So, Mordred’s dead and the Mages are forced into hiding, and all is well in Camelot, except Uther wasn’t supposed to be so bad ass and actually win. His jealous, power-hungry brother, Scar…er…Loki…er…I mean, Vortigern had secretly made a pact with Mordred to kill Uther, so he could become the King of Camelot, himself.
I’m sure the writers were well aware of the option they had here to make Vortigern the name of the warlock defeated by Uther, and name his brother Mordred, instead, so at least there was SOME kind of blood relation between Mordred and Arthur, especially since his “uncle” is the antagonist to Arthur’s hero – they just decided not to. I don’t recall ever hearing about a Vortigern Pendragon in the Arthurian legends, but Vortigern is one of those really obscure, debated names in British history, therefore free game under creative license – and is played by Jude Law.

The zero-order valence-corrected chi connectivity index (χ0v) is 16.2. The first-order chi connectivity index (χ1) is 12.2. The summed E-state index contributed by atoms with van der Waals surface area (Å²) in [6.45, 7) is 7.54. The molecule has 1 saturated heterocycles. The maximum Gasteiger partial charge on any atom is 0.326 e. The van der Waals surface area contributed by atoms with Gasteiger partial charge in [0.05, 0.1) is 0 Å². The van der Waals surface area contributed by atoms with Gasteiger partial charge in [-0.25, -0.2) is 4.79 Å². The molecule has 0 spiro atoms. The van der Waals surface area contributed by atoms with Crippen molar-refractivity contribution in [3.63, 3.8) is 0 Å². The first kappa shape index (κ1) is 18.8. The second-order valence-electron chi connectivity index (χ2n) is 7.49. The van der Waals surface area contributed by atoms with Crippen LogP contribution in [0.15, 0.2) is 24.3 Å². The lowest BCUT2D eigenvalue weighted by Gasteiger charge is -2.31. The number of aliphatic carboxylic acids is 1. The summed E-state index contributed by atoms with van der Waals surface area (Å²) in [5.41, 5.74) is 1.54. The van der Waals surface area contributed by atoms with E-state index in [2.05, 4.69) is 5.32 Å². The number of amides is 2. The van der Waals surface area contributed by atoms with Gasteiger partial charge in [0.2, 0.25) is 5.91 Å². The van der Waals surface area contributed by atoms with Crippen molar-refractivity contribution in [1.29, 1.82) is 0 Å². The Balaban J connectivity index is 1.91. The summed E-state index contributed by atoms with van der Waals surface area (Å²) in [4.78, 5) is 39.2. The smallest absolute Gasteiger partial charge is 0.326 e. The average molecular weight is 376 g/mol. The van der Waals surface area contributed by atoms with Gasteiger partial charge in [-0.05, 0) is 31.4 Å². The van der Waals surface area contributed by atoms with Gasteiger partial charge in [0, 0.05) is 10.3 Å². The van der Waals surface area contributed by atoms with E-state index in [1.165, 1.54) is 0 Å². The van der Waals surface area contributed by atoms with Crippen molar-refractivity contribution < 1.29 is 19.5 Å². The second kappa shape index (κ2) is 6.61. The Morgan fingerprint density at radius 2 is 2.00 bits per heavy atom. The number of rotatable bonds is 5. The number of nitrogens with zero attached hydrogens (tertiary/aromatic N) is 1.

Now, I love Jude Law and always will – he’s a favorite actor of mine and the man is aging very well, I might add. Still hot. He gave this role his best effort, with what little he was given to work with, he strove to pull a couple of emotional punches and fully embrace his character’s narcissistic evilness. Especially, when we see him trudge down to the ‘cave’ bellow the ‘tower’ and sacrifice his beloved wife in order to call upon… Ursula the Sea Witch? I could’ve sworn that this being “Merlin’s Tower” it would be the cave where he’d left the dragons, but wtf do I know? This movie is merely “inspired”. I guess the CG department just couldn’t pull off dragons under castles in Britain after spending so much skill on ginormous African elephants with pyramids…in Britain.